Sacha Baron Cohen's Who Is America? is hit-or-miss shock comedy: EW review
Who Is America?
- TV Show
Who Is America? stars creator Sacha Baron Cohen as four new characters. If you ever watched Cohen’s cult comedy Da Ali G Show, you recognize the format. There are in-character interviews with people who don’t get that they are the joke, and real-world comedy set pieces provoking absurd reactions from genuine humans. Cohen’s doing accents so unlikely the poor saps onscreen can only assume he’s authentic.
Before Showtime debuted Who Is America? on Sunday, conservative notables like Sarah Palin and Joe Walsh were already lining up to admit they were fooled into appearances. Nominally, they were deploring Cohen’s fake-news tactics. Actually, they were giving free advertising — and receiving some, too. Now I know who Joe Walsh is. Thanks, Sacha?
The first episode is hit or miss with big laughs and long humorless pauses. The basic structure is familiar, a bit tired. It opens with Cohen in character as Dr. Billy Wayne Roddick Jr., a grotesque of alt-right tropes. Billy Wayne doesn’t understand math, has incoherent thoughts about healthcare, is overweight. Are we laughing yet?
The big thing in this scene is the lowest form of modern comedy: Cameo humor, uuuugggghhhh. Billy Wayne is talking to Senator Bernie Sanders. From one possible, totally lame perspective, Sanders’ mere appearance here is the whole ball game: Wow, he got Bernie on the show! But every politician is overexposed now. You get the vibe that this is not the first interview Sanders had that day. You wonder if it was even the weirdest.
The second segment features Cohen as Billy Wayne’s polar opposite. This Democrat grotesque (with a name I’m too lazy to write) introduces himself as a “cisgender, white heterosexual male, for which I apologize.” He wears an NPR shirt, lives in a yurt, has a son named Harvey Milk, a daughter named Malala, prays with a tribal chant: Right, who’s got their liberal Bingo card? He hangs out with a southern conservative couple. The woman is a Trump delegate. The man is a Trump voter. Is this Sarah Silverman’s whole Hulu thing? Has every southern household booked a dinner with a curious comedian?
The least important problem in our current political situation is that a lot of political comedy seems to be fighting yesterday’s wars, bringing the most archaic weapons of humor to a battlefield gone thermonuclear. Remember the identical I-voted-for-Jill-Stein jokes in American Horror Story: Cult and Roseanne? You get the same vibe from Cohen’s first two characters, like he’s grasping for the most obvious things people tweeted about liberals and conservatives two years ago.
On Da Ali G Show, Cohen played three characters: The titular white boy rapper wannabe, cheerful Kazakh Borat, and ecstatically gay Bruno. The broadest of stereotypes, but they shared an excitable innocence. And their interviews were built on the “old southern lawyer” trick, Cohen playing dumb as he set one trap after another for his prey. Whereas the key joke in the early going of Who Is America? is, essentially, “Look how wacky Cohen’s new characters are!”
A lot of shock comedy depends on a blunt, harsh power dynamic: That gotcha! moment, like a smarmy kid declaring WE FOOLED YOU. You remember that Da Ali G Show rose to prominence alongside Jackass and Punk’d. Those shows utilized an undercover comedy tactic dating back to Candid Camera. Now, that tactic is an actual political strategy, utilized by people like James O’Keefe. Also, “undercover comedy” seems to be half the humor of young YouTubers, or at least for the asshat contingent who make big advertising dollars terrorizing whatever neighborhood in Los Angeles they’re gentrifying this week.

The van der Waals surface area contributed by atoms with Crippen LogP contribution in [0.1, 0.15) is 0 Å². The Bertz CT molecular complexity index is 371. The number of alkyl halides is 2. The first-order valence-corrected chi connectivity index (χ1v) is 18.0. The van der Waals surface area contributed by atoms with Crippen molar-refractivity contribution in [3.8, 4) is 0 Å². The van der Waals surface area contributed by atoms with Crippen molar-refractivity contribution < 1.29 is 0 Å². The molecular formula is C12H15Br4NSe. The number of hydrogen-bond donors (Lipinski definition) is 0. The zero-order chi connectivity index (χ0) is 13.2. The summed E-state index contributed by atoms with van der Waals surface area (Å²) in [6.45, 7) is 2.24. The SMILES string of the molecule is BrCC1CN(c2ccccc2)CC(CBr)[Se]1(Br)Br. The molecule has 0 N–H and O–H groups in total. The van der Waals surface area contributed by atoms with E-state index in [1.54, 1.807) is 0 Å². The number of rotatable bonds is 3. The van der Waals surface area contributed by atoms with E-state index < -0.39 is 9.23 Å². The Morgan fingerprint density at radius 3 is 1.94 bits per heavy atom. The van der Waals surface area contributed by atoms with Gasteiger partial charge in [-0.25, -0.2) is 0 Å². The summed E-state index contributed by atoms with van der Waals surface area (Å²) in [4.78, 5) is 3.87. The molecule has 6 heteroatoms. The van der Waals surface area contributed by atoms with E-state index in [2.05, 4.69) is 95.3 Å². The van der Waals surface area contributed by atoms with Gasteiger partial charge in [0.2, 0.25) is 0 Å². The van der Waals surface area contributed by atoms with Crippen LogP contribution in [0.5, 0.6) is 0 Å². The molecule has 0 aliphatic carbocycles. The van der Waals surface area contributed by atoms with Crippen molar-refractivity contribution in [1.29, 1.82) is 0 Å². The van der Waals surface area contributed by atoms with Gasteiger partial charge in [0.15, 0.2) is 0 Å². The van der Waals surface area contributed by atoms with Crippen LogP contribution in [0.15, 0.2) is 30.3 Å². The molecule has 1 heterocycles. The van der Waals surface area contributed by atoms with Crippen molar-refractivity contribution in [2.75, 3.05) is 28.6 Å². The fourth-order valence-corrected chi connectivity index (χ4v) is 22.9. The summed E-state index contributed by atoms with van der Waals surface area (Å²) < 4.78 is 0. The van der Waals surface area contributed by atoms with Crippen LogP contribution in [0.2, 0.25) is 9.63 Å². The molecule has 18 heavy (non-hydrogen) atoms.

You wonder if this kind of comedy has hit a dead end, is what I’m saying. Cohen himself went a different direction in the Obama era, and he actually found a wild new rhythm with the fully scripted The Brothers Grimsby, a riot-comedy action assault that uncannily tapped a pre-Brexit vein of class warfare.
Grimsby wasn’t perfect and continued a downward box office trajectory for all Cohen’s star vehicles post-Borat. So for all the provocations of Who Is America?, you have the feeling of a creative mind retrenching behind familiar ground. And so there are parts of Who Is America? where I had a good long think about what the hell this thing is, anyway. (Like: Why is this rich British dude bothering people?)
But there’s a rewarding feeling of discovery here, too. The funniest bits in the second segment belong to the conservative man, a droll Leslie Jordan-a-like who’s politely horrified by Cohen’s antics. You forget how funny it is to see someone be politely horrified.
In the third segment, Cohen plays Rick Sherman, an ex-convict who just finished a 21-year sentence, seeking a new life as an artist. Sherman is the most boring of Cohen’s new characters. (“Like, Cockney” seems to be the character summary.) Sherman takes his art to a gallery in Laguna Beach, Calif., where he sits down with the woman who runs the gallery. She’s the picture of SoCal serenity, blonde, smiling. I think the initial gag in this segment was supposed to be, basically, “Look how goofy the art industry is.” Oh goodness gracious me, some art world humor! Fetch the caviar, Farnsworth!